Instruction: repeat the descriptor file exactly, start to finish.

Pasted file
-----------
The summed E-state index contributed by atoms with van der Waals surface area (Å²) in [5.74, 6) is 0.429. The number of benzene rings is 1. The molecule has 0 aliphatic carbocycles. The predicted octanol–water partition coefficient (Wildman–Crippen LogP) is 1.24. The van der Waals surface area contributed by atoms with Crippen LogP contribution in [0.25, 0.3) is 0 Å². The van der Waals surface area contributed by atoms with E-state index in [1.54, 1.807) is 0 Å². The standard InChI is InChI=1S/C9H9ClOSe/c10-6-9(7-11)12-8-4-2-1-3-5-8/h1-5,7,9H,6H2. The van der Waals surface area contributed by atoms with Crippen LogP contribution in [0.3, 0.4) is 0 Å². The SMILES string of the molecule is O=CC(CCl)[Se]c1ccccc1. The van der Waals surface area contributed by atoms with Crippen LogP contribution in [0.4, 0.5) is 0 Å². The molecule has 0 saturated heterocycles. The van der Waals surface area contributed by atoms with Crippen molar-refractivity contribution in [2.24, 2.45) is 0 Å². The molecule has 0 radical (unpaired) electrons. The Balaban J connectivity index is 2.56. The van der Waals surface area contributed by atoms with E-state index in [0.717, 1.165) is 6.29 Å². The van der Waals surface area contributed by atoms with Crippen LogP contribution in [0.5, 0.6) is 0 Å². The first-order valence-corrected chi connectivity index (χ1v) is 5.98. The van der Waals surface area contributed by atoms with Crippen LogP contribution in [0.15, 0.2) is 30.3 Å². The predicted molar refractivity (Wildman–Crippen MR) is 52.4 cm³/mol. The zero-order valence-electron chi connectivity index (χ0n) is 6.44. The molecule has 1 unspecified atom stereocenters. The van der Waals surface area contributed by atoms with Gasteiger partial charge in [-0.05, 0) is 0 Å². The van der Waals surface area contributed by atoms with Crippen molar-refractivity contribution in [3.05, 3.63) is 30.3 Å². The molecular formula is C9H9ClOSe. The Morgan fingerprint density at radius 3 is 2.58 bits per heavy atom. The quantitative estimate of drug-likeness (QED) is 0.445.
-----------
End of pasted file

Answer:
The summed E-state index contributed by atoms with van der Waals surface area (Å²) in [5.74, 6) is 0.429. The number of benzene rings is 1. The molecule has 0 aliphatic carbocycles. The predicted octanol–water partition coefficient (Wildman–Crippen LogP) is 1.24. The van der Waals surface area contributed by atoms with Crippen LogP contribution in [0.25, 0.3) is 0 Å². The van der Waals surface area contributed by atoms with E-state index in [1.54, 1.807) is 0 Å². The standard InChI is InChI=1S/C9H9ClOSe/c10-6-9(7-11)12-8-4-2-1-3-5-8/h1-5,7,9H,6H2. The van der Waals surface area contributed by atoms with Crippen LogP contribution in [0.3, 0.4) is 0 Å². The SMILES string of the molecule is O=CC(CCl)[Se]c1ccccc1. The van der Waals surface area contributed by atoms with Crippen LogP contribution in [0.4, 0.5) is 0 Å². The molecule has 0 saturated heterocycles. The van der Waals surface area contributed by atoms with Crippen molar-refractivity contribution in [2.24, 2.45) is 0 Å². The molecule has 0 radical (unpaired) electrons. The Balaban J connectivity index is 2.56. The van der Waals surface area contributed by atoms with E-state index in [0.717, 1.165) is 6.29 Å². The van der Waals surface area contributed by atoms with Crippen LogP contribution in [0.5, 0.6) is 0 Å². The first-order valence-corrected chi connectivity index (χ1v) is 5.98. The van der Waals surface area contributed by atoms with Crippen LogP contribution in [0.15, 0.2) is 30.3 Å². The predicted molar refractivity (Wildman–Crippen MR) is 52.4 cm³/mol. The zero-order valence-electron chi connectivity index (χ0n) is 6.44. The molecule has 1 unspecified atom stereocenters. The van der Waals surface area contributed by atoms with Gasteiger partial charge in [-0.05, 0) is 0 Å². The van der Waals surface area contributed by atoms with Crippen molar-refractivity contribution in [3.05, 3.63) is 30.3 Å². The molecular formula is C9H9ClOSe. The Morgan fingerprint density at radius 3 is 2.58 bits per heavy atom. The quantitative estimate of drug-likeness (QED) is 0.445.